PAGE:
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Aug 10, 2012

Sephaku Cement saves 25% by using Chinese contractor

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Construction|Engineering|Africa|Asphalt|Cement|Cogeneration|Concrete|Eskom|Mining Weekly|PROJECT|Pumps|Road|Safety|Sephaku Cement|Sinoma International Engineering|Waste|Africa|China|South Africa|Delmas Plant|Kendal Power Station|Mine Health|Building|Cement Producer|Cement Production Facility|Chemical Processing|Cogeneration|Mining|Screen|Steel|Steel Fixing Preparation Work|Tailor-made Tools|Cogeneration|Jacques Minnie|Pieter Fourie|Power|Waste
Construction|Engineering|Africa|Asphalt|Cement|Cogeneration|Concrete|Eskom|PROJECT|Pumps|Road|Safety|Waste|Africa|||Building|Cogeneration|Mining|Screen|Steel||Cogeneration|Power|Waste
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Five-hundred employees of Chinese company Sinoma International Engineering are currently working on site to construct cement producer Sephaku Cement’s new Aganang cement production facility, near Lichtenburg, in the North West, with 200 more to arrive within the next few weeks.

The Aganang operations will include limestone mining and the chemical processing of raw materials to produce clinker.

Sephaku did initially go out to tender for South African contractors, but realised that no South African contractor would be willing to take a turnkey risk on such a plant, Sephaku Cement CEO Pieter Fourie tells Mining Weekly.

“The fixed prices we received from the Chinese Sinoma saved us 25% on total development,” he says.

However, skills transfer and the use of local labour are provided for in the contract with Sinoma. One South African labourer is used for every three Chinese workers.

“I must reiterate that the Chinese workers will only be here during the construction of the plant; therefore, permanent jobs for South Africans will be created during the entire life of the plant, which is expected to be between 30 and 40 years,” he adds.

Meanwhile, the skills transfer between the Chinese and the South African workers is progressing well, especially with regard to the work ethic.

The Chinese building style does differ from the South African style in some practical ways, says Fourie.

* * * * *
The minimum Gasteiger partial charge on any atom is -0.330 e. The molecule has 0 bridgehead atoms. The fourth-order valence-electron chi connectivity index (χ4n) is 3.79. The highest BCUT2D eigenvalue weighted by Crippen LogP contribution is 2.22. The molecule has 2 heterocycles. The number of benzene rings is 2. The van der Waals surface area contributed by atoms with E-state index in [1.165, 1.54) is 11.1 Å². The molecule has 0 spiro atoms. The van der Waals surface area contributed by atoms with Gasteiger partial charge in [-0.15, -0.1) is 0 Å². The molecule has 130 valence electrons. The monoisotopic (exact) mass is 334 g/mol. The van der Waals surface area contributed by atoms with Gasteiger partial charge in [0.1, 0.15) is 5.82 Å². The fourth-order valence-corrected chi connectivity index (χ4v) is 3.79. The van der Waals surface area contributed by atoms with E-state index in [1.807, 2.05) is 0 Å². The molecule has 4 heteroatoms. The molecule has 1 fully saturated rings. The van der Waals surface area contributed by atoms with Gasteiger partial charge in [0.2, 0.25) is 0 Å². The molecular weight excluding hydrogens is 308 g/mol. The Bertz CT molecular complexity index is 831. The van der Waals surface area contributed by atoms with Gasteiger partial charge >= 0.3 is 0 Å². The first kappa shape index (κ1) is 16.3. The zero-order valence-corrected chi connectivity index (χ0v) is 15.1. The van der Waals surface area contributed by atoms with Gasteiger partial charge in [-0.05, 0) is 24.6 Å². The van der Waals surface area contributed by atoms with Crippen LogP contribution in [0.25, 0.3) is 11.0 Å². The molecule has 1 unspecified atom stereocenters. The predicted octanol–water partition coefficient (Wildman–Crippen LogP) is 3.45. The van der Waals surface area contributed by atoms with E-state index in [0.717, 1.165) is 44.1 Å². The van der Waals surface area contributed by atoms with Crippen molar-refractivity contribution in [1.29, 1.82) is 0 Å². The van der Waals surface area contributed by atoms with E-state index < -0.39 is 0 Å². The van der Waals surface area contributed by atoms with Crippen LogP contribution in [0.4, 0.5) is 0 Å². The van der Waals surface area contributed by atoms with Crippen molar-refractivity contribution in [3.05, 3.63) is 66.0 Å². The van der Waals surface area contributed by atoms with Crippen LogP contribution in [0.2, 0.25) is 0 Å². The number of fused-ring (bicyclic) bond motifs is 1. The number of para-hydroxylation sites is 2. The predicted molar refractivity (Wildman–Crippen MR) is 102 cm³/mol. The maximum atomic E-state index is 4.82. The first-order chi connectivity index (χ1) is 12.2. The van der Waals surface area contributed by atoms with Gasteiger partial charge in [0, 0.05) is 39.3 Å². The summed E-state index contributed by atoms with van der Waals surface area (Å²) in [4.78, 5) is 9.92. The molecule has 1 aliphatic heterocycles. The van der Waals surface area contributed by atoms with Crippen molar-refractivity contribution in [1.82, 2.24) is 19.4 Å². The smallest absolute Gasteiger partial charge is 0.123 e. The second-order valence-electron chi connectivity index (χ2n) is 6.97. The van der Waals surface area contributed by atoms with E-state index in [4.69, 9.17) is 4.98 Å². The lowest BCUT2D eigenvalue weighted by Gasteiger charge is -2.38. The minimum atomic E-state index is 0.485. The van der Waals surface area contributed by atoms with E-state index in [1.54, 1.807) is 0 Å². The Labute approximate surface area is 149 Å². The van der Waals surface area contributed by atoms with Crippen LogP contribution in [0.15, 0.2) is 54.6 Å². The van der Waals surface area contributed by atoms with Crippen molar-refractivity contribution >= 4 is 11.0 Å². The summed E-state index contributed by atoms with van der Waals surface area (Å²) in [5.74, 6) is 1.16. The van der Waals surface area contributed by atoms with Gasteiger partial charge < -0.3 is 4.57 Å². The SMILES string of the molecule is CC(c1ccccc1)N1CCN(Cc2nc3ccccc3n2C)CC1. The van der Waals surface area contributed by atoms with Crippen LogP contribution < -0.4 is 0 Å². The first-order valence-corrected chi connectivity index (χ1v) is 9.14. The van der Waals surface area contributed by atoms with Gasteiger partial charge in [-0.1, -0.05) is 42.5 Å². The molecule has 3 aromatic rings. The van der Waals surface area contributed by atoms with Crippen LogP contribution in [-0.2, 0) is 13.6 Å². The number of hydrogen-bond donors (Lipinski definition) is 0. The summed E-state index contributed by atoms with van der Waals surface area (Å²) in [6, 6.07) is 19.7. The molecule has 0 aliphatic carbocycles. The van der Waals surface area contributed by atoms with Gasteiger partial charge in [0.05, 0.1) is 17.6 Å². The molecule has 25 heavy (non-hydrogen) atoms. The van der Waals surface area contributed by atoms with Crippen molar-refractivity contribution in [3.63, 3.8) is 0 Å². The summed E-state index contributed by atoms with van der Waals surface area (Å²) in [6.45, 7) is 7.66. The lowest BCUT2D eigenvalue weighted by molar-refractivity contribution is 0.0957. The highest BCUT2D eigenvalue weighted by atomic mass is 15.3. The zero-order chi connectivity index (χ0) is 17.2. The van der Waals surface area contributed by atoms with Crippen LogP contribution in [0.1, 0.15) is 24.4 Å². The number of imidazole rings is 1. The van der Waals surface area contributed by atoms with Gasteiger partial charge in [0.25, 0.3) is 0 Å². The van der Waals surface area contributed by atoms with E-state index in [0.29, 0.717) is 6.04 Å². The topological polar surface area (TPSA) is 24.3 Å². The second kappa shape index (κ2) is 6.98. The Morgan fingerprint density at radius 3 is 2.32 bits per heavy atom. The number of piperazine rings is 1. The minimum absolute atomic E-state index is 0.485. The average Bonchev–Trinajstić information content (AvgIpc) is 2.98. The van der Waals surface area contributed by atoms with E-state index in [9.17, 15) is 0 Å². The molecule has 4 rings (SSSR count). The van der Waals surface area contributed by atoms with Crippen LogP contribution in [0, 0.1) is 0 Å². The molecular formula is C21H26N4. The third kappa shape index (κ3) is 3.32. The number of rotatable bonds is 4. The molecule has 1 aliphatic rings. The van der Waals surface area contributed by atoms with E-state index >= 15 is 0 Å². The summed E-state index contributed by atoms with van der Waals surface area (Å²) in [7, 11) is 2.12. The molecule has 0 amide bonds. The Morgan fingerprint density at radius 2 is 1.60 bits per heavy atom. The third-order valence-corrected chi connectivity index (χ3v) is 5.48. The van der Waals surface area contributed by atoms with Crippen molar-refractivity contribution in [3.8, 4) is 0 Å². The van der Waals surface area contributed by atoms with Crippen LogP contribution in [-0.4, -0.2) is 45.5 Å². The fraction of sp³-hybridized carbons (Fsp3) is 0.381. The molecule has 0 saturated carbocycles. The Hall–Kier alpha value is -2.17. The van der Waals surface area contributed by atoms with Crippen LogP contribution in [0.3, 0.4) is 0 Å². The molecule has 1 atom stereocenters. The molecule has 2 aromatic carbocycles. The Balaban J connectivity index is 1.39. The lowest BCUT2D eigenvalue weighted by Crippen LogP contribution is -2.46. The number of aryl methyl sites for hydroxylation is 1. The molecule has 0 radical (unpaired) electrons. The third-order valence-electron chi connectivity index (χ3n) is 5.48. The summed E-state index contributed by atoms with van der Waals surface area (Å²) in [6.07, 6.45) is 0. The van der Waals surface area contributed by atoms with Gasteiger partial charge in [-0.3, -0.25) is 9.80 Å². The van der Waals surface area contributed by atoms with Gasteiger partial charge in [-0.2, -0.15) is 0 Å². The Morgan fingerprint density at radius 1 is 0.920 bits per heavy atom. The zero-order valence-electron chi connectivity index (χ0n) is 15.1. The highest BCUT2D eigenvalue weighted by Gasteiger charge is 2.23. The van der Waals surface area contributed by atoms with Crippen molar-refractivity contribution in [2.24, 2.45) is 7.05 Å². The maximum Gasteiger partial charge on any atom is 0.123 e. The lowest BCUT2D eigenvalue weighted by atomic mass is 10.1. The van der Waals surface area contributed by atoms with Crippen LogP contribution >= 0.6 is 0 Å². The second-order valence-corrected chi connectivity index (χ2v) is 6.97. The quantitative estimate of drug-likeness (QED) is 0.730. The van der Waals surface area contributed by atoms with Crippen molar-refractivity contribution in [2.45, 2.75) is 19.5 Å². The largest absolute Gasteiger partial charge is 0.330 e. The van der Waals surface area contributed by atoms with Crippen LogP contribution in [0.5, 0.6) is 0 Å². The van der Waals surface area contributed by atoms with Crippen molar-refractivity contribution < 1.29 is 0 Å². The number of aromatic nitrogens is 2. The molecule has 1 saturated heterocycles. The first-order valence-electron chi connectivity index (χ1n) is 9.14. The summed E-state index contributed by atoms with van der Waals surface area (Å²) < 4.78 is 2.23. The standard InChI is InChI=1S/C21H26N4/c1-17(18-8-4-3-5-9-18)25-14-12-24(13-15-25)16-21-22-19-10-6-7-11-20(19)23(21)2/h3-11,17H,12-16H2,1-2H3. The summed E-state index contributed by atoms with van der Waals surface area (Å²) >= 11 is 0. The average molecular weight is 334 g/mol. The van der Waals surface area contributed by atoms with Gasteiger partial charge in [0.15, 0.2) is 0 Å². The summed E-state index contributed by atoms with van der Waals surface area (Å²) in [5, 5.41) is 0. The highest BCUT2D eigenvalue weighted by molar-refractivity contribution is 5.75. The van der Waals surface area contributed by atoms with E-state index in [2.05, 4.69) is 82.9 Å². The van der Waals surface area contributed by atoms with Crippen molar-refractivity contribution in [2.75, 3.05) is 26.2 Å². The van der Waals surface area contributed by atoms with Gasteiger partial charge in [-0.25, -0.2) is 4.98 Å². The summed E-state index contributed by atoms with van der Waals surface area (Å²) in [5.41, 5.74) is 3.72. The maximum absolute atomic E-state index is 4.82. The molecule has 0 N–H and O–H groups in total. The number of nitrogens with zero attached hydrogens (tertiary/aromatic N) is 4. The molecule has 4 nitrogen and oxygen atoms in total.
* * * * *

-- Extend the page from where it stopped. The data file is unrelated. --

“The concrete and steel are the same but concrete pumps and cranes are used more extensively for placing concrete. Other practical examples include their wheelbarrows that are properly balanced, the ways in which they rapidly fix the steel, using tailor-made tools rather than pliers and doing all steel fixing preparation work at a one-metre level above ground. These are minor differences that result in significant productivity improvements,” he explains.

Language did prove to be a challenge, but both companies have appointed translators to deal with this.

“We also experienced some challenges relating to safety management, as our safety culture is very different to theirs. Construction of the plant must be done in compliance with the requirements of the Mine Health and Safety Act (MHSA). As this is new to Sinoma, they have appointed knowledgeable South African safety persons to assist them and key Sinoma persons have been trained in the requirements of the MHSA.

We have, however, worked together on this and are proud to have more than one-million lost-time injury-free hours on this site,” Fourie points out.

Sephaku started construction on the R2.3-billion, 2.5-million-ton-a-year cement production facility late last year, with first production scheduled for September 2013, after the commissioning of the plant’s clinker in August 2013.

“We decided on this project because the average cement plant in South Africa is about 38 years old and we believe it is time to add capacity in preparation for the country’s future growth,” says Fourie.

Half of the clinker will be milled at Aganang to produce cement and the rest will be transported to the Delmas plant, where it will be further processed, using fly ash produced at the fly-ash classification plant at Kendal power station, as an extender to produce the final cement.

“Sephaku realises the future is in waste-heat recovery,” says Fourie.

To convert a normal cement plant for cogeneration is difficult and plants usually have to be shut down for about six months. However, Sephaku’s cooler was designed to make this possible future transition easier, he says.

“However, this is a future project which will only be considered once the current project is stable. We decided to keep this plant as basic and efficient as possible as we are still establishing ourselves in the cement business,” he adds.

Meanwhile, the construction of an Eskom substation was completed in March. A new 49 km 132 kV incoming powerline has also been erected from Watershed, near Lichtenburg, to the plant, says Aganang civil engineer Jacques Minnie.

Construction of a 4.2 km asphalt-surfaced access road from the existing Kapsteel road to the plant location is also under way. The road will consist of two 3.7-m-wide lanes, with two additional 0.8 m paved shoulders. It is expected to be completed in November, he concludes.
 

Edited by: Creamer Media Reporter
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